We wanted to determine if we could overcome the lack of infection by directly introducing KSHV DNA into BJAB cells. Episomal DNA was isolated from Vero cells latently infected with the KSHV-GFP1 recombinant using the method of Simpson (48). We introduced the DNA into BJAB cells by electroporation. Forty-eight hours after electroporation, a low percentage of cells expressed GFP. We then used puromycin to select for BJAB cells transfected with the KSHV-GFP1 recombinant. After 10 days of selection, 100% of the live cells expressed GFP (Fig. (Fig.2).2). To determine if this was virally expressed GFP, we also stained the selected cells with antibody to LANA (Fig. (Fig.2).2). All of the GFP-positive cells also reacted with the LANA antibody, showing the typical speckled pattern seen previously in many different infected cell types. The untransfected BJAB controls did not stain with the LANA antibody. Immunofluorescence with an anti-ORF59 antibody, a marker of lytic replication, was also performed to determine the extent of spontaneous lytic replication in the KSHV-BJAB cells. Slightly less than 0.1% of the cells stained positive with the anti-ORF59 antibody, indicating that there is a very low but detectable level of spontaneous reactivation. After over 2 months in culture with selection, the BJAB cells were still GFP positive and maintained LANA expression as determined by IFA (Fig. (Fig.2).2). Thus the BJAB cells transfected with KSHV DNA could establish and maintain latent gene expression. We have transfected BJAB cells on multiple occasions with KSHV DNA from different sources and have been able to rapidly establish latency in the cells every time (data not shown).
To further prove that KSHV latency was indeed established, infected cell samples were run on a Gardella gel to determine if the latent virus in the BJABs was maintained as a circular episome. BJAB cells and uninduced and induced KSHV-BJAB and BCBL-1 cells were lysed in the well and electrophoresed overnight on an agarose Gardella gel to separate large linear and circular DNA molecules (26). As a control for linear KSHV DNA, KSHV virions were loaded in a control lane. The gel was subsequently probed with radiolabeled KSHV sequences. As seen in Fig. Fig.3,3, the predominant species in uninduced KSHV-BJAB and BCBL-1 cells that reacts with KSHV sequences migrates much slower than the linear virion DNA, indicating that the KSHV-infected BJAB cells maintain episomal circular KSHV DNA, as occurs in all herpesvirus latent phases. There are significant amounts of linear KSHV DNA in the uninduced BCBL-1 cells indicative of the 3 to 5% of cells undergoing spontaneous reactivation. There is little or no detectable linear KSHV in the BAJB cells (Fig. (Fig.3).3). This was expected due to the much lower levels of spontaneous lytic reactivation in the KSHV-BJAB cells as compared to BCBL-1 cells.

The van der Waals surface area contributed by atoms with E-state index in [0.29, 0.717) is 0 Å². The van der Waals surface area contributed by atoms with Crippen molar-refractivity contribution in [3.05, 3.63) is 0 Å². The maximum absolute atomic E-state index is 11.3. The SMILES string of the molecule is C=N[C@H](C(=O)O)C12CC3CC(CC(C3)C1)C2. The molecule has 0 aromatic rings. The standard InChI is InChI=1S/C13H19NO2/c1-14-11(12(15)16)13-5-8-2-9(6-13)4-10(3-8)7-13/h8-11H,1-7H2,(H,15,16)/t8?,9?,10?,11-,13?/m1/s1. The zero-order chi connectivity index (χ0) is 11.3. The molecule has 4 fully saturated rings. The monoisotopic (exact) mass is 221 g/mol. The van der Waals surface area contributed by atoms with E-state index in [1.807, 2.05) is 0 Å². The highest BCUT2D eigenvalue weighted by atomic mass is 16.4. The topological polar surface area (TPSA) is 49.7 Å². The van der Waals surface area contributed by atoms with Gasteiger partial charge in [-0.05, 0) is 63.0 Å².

In TIME cells and other cell types, the KSHV latent episome is lost from a large percentage of the cells (27, 32). If we expanded the KSHV-BJAB cells in the absence of puromycin selection, we found that the episome is lost in a significant percentage of the cells over the course of 1 month (data not shown). Two weeks after removal of the selection, approximately 70% of the cells were still GFP positive and stained positively for with the anti-LANA antibody (data not shown). After 1 month in culture without selection, approximately 50 to 60% of the cells remained GFP positive and expressed LANA (not shown).